Dear Allyson,

I need advice about a piece I plan to do on a big piece on paper. I will need to protect the art behind glass and will need a big frame. I travel out of state  to show my art and I’m afraid the artwork won’t fit in my car, on a bus or train.

Also, do you have any advice about a cheap way to transport a large piece to Art showings? Who does this?


Dear Baruska,

First of all, framing paper art:

Framing paper art is an essential investment for artists that take their work seriously and intend to actively pursue exhibiting and attracting collectors.

To make art on paper that endures, use archival paper — 100% rag content.
Paper art must be framed to kept the art dust and moisture free.
When framing art on paper, larger sizes need plexiglass rather than glass.
Use archival backing and matt board.
Frame with the glass/plexiglass lifted off (not pressing against) the artwork. The art surface will eventually stick to the clear surface.
To separate the paper art from the glass/plexi, use a matt or an invisible spacer bar that is hidden under the edge between the frame and the backing.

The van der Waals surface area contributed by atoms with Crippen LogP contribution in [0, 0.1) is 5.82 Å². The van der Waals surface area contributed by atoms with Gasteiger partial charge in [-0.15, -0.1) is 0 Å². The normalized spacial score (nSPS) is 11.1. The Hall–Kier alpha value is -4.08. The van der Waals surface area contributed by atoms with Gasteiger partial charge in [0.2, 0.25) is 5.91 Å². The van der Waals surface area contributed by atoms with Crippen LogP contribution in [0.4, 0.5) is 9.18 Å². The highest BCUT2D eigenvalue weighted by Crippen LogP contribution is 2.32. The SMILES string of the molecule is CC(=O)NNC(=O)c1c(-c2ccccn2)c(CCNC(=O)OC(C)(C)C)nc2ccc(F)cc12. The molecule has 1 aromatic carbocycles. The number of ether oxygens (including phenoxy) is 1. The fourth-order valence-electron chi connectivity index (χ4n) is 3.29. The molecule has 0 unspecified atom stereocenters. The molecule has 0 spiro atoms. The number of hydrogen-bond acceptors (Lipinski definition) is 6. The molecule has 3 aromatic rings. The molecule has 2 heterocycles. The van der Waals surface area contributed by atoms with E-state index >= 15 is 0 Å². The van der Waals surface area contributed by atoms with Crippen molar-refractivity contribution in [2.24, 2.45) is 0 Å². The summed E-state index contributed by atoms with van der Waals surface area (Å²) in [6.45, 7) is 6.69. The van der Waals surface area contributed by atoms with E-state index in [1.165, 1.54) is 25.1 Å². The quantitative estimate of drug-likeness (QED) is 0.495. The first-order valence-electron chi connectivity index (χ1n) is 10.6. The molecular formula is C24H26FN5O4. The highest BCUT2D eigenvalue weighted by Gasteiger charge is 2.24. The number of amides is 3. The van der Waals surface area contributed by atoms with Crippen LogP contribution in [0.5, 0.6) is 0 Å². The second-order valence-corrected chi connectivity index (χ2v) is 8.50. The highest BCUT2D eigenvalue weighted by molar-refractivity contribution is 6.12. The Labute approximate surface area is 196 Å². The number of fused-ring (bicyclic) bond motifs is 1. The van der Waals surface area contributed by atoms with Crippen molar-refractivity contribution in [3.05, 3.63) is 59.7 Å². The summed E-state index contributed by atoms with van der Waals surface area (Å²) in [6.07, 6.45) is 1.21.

The art must be attached to the backing with archival tape.
A professional framer will know all of these essential parameters.

To save money on framing, first find a good ready made frame and pre-cut matte, before embarking on executing the artwork. Make the art fit the frame or matte window. There is a great selection of ready-made frames and mattes.

Framing chains like A.C. Moore or Michael’s Art Supply Stores do not offer plexi OR glass greater than 48″ in either dimension. Framing can be expensive and these chains offer huge discounts on custom framing a couple of times a year (before Christmas and Mother’s Day?). These stores want to have your address on their mailing list and 70% discount specials are worth giving them your address.

Shipping and moving art:

Next time you purchase a car, be sure a 4 x 8 foot board fits in the back.
Art shippers are a must with valuable art.
Be sure the art is insured (and guarded) when it is moved and at the final destination.
Art can be shipped in a Fed Ex box. Check the insurance limit and be prepared to lose the art for that price. We have never lost a piece shipped via Fed Ex.
Working a manageable size until moving and storage is not a problem is a viable option. Bigger is not necessarily better.

To work larger, consider experimenting with oils or acrylic on canvas or board. Some of Alex’s best-loved works (Theologue, Net of Being, Journey of the Wounded Healer…) have collapsible stretchers that were custom made. They still would not fit in the back of a station wagon that accepts a 4 x 8 foot sheet.

Truck day-rentals are less money than you might think and it can be worth it.

Congratulations on your ambitious work and success in exhibiting your art.